Monday, September 26, 2011

Tax Rate Viewpoints — Taxpayer Versus Budget

This post explains why  tax rates on property tax bills can be somewhat higher than tax rates in municipal budgets.  This topic is a little more geeky than my usual post.

Around this time of year, local government officials in taxing municipalities (towns, villages, cities, fire districts, other special districts, and, yes, even Dutchess County government) prepare budgets for the next year.  (School districts do the same thing in the spring.)  As part of the budget preparation process, they set the tax levy — the amount of money the municipality decides to collect from property taxes in the next year.  The tax levy divided by the municipality's taxable market value — which is set on the previous July 1 by the town assessor — is the true value tax rate.  The true value tax rate expresses how steeply property owners' wealth — as measured by the market value of their properties — will be taxed by the municipality.  As such, it is a key parameter for municipal governments, taxpayers, and all other stakeholders.

When tax bills are sent out in January (or in September for school taxes), it is exactly this tax rate which appears on tax bills, and is used to calculate the amount of taxes for the municipality ... in an ideal world.  But we don't live in an ideal world, do we?

The Tax Situation in the Real World

In the real world, its not quite that simple.  In the real world, property owners sometimes don't pay their taxes.  And then they go bankrupt or disappear, and the money is never collected.  In the real world, taxable property can be sold at any time to a tax exempt organization, taking it off the tax rolls.  In the real world, property owners sometimes take legal action to reduce their taxable assessed value — sometimes even retroactively.  All these situations mean that the municipality doesn't collect as much tax in February as it planned for in the budget process the previous fall.  Not only that, but sometimes court decisions require that property tax that had been collected from a property owner in previous years “in error” must be given back.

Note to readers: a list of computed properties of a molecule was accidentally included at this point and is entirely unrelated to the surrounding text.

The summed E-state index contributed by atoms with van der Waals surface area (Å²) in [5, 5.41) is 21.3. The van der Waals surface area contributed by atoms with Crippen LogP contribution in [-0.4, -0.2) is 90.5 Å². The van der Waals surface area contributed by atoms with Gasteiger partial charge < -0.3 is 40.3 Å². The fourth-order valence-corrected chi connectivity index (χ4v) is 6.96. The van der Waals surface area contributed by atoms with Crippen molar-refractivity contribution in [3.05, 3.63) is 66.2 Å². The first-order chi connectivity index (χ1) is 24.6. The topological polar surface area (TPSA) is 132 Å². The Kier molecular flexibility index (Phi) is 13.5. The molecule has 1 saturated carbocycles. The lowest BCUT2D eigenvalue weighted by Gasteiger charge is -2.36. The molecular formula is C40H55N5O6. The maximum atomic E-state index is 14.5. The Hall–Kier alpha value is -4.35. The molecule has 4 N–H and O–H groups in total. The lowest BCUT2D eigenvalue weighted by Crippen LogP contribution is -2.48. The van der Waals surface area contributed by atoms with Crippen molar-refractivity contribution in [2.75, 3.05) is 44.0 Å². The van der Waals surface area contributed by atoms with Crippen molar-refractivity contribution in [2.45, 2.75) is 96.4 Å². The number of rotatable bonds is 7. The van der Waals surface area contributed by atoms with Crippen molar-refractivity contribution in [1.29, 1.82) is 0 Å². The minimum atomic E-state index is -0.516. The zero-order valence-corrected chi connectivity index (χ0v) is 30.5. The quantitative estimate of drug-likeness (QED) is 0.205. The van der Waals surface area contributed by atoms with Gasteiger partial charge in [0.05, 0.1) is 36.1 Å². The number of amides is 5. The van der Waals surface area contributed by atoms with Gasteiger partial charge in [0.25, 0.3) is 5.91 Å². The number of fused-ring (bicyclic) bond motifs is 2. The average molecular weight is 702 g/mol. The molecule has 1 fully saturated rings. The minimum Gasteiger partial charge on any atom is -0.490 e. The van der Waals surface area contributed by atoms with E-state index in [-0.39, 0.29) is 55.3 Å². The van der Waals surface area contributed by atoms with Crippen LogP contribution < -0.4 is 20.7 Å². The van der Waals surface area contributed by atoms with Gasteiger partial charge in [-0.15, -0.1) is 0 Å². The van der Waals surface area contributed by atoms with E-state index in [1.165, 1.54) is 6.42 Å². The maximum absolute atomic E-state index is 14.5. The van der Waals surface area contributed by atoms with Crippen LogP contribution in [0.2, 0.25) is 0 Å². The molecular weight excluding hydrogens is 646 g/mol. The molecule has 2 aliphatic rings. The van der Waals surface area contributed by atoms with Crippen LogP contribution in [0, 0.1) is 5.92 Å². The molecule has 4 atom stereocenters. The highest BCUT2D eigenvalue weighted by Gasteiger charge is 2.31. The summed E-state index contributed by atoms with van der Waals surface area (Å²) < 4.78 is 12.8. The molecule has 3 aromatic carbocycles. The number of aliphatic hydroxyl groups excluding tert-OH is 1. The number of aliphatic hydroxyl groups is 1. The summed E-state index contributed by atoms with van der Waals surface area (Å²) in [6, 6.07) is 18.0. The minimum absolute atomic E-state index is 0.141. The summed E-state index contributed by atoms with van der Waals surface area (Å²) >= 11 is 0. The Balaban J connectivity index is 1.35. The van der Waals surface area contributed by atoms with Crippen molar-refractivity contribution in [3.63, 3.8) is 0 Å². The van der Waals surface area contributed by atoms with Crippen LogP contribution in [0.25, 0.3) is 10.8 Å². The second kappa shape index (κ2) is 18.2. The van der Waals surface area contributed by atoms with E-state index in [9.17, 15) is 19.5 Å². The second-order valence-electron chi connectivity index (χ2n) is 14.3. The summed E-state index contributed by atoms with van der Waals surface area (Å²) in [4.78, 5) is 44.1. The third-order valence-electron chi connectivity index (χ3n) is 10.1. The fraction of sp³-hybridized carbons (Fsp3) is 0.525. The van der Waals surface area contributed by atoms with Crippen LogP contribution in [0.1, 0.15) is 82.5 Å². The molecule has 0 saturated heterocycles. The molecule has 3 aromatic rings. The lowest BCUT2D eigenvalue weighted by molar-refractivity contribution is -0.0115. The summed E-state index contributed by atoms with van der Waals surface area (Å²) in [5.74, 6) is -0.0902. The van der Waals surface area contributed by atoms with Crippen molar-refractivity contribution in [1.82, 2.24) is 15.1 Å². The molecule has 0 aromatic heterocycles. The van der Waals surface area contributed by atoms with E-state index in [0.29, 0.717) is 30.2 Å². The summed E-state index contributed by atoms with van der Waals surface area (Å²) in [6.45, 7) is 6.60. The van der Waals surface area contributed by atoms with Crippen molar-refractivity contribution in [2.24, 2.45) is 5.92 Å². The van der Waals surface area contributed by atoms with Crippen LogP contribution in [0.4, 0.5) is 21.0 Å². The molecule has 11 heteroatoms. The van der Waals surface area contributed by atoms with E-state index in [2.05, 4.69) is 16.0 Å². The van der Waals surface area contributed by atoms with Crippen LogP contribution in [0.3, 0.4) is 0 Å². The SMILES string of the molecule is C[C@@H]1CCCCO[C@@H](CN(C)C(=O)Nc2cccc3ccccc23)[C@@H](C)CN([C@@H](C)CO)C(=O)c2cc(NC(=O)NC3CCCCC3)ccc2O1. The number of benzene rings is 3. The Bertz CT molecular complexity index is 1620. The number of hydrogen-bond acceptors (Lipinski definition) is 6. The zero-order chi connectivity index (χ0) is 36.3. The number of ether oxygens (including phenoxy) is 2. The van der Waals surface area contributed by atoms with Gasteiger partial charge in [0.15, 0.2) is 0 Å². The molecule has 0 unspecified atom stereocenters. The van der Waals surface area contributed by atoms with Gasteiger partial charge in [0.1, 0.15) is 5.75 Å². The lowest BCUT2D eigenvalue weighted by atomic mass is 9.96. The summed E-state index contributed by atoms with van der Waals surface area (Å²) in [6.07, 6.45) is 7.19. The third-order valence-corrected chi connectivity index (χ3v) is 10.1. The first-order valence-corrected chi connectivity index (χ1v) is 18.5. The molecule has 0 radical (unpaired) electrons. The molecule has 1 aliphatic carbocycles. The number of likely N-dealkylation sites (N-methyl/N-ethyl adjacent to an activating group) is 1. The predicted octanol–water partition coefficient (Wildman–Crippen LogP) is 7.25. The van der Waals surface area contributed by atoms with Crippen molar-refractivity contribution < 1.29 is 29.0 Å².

All these real world situations pose a dilemma for the municipality.  There is the prospect that the municipality will not receive the full tax levy in its budget, or that it will need to refund money it hasn't budgeted for.  So when there's a shortfall of any of these kinds, who do you think is left in the lurch?  Who do you think loses out?  Who do you think gets left holding the bag?

If you guessed “the municipality”, you've just became the laughing stock of the party.  If you're a taxable property owner in the municipality, the correct answer is, ”You!”

How Taxpayers Get To Pay For Budget Shortfalls

Here's how this works in Dutchess County:  In February when property taxes are collected, if a municipality has a shortfall, the government of Dutchess County fronts the money to the municipality to make it whole.  That way, municipalities don't need to go through any painful re-budgeting process in the middle of the year just because some taxpayer went bankrupt, or some court ordered a refund.

But Dutchess County government doesn't eat these extra costs.  After all, it doesn't have any extra money to throw around either.  Instead, it remembers its generosity to the municipality, and demands full payback the next year.  Payback does not occur through the municipality's budget process.  Instead, the town which collects the municipality's tax adds an increment to the municipality's tax rate of just the right size to pay back Dutchess County.  By the way, Dutchess County, in its beneficence, declines to charge interest on the money it fronts.  It just eats those costs, which are small potatoes.  Well, I guess you get to pay even the interest, through county taxes.  See?  There's no escaping death and ...